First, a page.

The first room featured a large map of the Danish landscape, tilted back at an angle to catch projections from above. Animations showed the evolution of glaciers in and around Denmark thousands of years ago. Human figurines on the map became part of the storyline, as it showed how warming weather inspired early pioneers to first settle into the region.
Rounding the corner, a coastal diorama presented stories of early fishing life, once again using projection to show seasonal change and the development of early societies. Beside it, thousands of empty shells sat in a pile reaching all the way to the ceiling, and an empty canoe in the center of the gallery was animated with the projected shadows of its invisible inhabitants.
All of this was surrounded by more traditional exhibitry – display cases of unearthed tools and skeletons – but clearly, this was anything but a ‘typical’ archaeological exhibition.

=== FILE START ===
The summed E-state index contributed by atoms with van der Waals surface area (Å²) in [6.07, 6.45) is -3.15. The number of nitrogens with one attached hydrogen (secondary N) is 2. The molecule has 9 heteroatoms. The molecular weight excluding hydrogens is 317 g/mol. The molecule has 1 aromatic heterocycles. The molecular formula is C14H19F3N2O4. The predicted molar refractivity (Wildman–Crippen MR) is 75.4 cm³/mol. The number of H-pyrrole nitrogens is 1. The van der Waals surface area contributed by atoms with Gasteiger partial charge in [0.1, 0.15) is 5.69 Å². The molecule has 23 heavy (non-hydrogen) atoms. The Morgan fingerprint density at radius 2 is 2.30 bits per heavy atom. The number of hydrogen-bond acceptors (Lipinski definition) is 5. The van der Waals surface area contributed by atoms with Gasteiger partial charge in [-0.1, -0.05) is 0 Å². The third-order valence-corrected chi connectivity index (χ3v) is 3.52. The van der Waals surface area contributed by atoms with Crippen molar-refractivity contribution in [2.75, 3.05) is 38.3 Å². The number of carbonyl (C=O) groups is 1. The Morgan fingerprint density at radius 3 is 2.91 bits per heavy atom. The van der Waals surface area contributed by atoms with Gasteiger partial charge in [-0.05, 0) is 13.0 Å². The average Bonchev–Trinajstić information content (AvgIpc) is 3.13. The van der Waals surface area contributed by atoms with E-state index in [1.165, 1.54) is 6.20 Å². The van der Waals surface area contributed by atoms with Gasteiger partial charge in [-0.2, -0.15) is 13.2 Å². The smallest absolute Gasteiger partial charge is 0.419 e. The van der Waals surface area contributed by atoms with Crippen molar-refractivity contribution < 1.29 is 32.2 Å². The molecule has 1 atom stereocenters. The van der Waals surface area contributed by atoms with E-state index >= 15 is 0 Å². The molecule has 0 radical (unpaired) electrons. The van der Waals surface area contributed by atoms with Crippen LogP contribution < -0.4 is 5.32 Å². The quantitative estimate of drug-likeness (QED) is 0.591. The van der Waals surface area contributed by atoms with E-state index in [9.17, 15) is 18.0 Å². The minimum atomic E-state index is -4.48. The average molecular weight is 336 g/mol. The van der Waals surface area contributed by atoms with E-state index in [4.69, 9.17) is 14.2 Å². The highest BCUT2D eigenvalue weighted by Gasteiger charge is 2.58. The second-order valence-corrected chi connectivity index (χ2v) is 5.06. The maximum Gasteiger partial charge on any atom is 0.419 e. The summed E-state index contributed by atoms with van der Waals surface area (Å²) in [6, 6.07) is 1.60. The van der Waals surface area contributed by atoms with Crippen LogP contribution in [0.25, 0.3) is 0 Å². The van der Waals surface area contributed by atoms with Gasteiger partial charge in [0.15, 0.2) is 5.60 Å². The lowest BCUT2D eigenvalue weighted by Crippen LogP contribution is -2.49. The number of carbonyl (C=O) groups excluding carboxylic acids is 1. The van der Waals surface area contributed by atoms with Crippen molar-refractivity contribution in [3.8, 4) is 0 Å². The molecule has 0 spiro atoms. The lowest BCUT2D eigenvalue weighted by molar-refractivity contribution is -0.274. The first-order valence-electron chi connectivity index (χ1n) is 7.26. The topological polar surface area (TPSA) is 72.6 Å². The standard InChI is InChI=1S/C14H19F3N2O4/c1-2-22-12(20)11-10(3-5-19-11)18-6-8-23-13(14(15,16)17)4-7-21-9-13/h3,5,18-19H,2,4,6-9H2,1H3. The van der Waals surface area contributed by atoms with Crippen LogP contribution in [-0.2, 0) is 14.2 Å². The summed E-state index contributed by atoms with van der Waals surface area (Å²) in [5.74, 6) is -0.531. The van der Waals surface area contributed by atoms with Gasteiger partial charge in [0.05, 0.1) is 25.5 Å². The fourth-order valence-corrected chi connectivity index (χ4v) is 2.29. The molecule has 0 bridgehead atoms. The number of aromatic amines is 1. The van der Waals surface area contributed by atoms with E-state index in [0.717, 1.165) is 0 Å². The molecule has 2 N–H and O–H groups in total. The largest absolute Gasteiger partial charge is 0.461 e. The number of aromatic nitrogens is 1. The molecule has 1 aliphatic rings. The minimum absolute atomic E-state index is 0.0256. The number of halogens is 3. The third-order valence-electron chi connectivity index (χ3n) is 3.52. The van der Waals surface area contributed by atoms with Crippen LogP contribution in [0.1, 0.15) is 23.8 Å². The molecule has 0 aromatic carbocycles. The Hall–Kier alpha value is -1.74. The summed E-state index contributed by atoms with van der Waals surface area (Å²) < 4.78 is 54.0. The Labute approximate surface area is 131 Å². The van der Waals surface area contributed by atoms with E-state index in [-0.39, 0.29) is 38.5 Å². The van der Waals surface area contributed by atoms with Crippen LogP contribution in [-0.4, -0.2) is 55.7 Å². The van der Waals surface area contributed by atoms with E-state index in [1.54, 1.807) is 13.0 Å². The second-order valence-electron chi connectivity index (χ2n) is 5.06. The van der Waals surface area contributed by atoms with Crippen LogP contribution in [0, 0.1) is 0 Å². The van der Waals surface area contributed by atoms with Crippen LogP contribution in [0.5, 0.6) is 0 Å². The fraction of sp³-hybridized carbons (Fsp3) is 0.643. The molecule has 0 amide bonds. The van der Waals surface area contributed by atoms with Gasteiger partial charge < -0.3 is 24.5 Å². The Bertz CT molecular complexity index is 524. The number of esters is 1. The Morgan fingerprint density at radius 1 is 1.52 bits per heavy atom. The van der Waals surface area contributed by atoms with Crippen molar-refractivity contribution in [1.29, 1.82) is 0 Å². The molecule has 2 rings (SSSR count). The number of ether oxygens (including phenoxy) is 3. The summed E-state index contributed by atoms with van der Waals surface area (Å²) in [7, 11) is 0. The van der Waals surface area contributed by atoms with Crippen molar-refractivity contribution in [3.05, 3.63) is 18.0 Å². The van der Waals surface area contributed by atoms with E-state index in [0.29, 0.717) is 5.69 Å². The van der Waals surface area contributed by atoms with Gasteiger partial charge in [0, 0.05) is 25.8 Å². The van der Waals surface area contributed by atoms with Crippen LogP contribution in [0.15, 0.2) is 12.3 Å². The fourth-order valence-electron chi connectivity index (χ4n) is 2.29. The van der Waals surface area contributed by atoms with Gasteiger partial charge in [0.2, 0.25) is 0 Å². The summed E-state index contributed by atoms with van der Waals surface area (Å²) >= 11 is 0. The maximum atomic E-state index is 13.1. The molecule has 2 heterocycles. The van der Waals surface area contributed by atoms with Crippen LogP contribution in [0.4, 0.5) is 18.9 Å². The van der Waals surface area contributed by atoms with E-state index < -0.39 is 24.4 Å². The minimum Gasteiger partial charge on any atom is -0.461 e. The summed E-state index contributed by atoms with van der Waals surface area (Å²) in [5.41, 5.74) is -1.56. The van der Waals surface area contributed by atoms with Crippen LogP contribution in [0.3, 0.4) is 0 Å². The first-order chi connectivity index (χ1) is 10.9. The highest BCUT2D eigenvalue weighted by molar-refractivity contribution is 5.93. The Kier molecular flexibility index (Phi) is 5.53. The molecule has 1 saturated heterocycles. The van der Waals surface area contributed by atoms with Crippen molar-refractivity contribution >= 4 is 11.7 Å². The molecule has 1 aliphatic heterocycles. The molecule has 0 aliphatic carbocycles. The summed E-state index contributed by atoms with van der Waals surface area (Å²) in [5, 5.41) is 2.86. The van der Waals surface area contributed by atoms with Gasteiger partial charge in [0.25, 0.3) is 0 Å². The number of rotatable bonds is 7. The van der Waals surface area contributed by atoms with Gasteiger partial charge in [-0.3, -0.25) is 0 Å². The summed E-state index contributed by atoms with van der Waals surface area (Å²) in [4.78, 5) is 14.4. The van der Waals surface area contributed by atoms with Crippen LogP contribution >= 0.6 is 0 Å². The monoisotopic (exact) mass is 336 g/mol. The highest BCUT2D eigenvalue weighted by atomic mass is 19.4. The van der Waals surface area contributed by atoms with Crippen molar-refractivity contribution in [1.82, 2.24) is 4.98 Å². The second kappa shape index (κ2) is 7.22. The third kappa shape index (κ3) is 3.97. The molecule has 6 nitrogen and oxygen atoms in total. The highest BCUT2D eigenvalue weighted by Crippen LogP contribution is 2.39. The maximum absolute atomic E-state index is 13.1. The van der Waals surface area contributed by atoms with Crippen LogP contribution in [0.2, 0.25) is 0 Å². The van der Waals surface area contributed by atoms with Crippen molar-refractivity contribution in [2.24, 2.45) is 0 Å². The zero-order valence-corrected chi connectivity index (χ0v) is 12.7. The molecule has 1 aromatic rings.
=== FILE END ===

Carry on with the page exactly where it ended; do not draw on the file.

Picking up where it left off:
In the next gallery, a forest of artificial trees hosted exhibits about hunting, including videos of life-sized archaeologists explaining key artifacts, an interactive bow-and-arrow simulation, and hundreds of arrowheads and other related finds. Moving on, I encountered galleries devoted to farming and early burial rites, again presented with an air of spectacle: a shamanic figure reveals herself in a dramatic object theater, a giant earthen vessel invites visitors to peer inside and view human remains rituals, and a VR experience shows the evolution of burial chambers.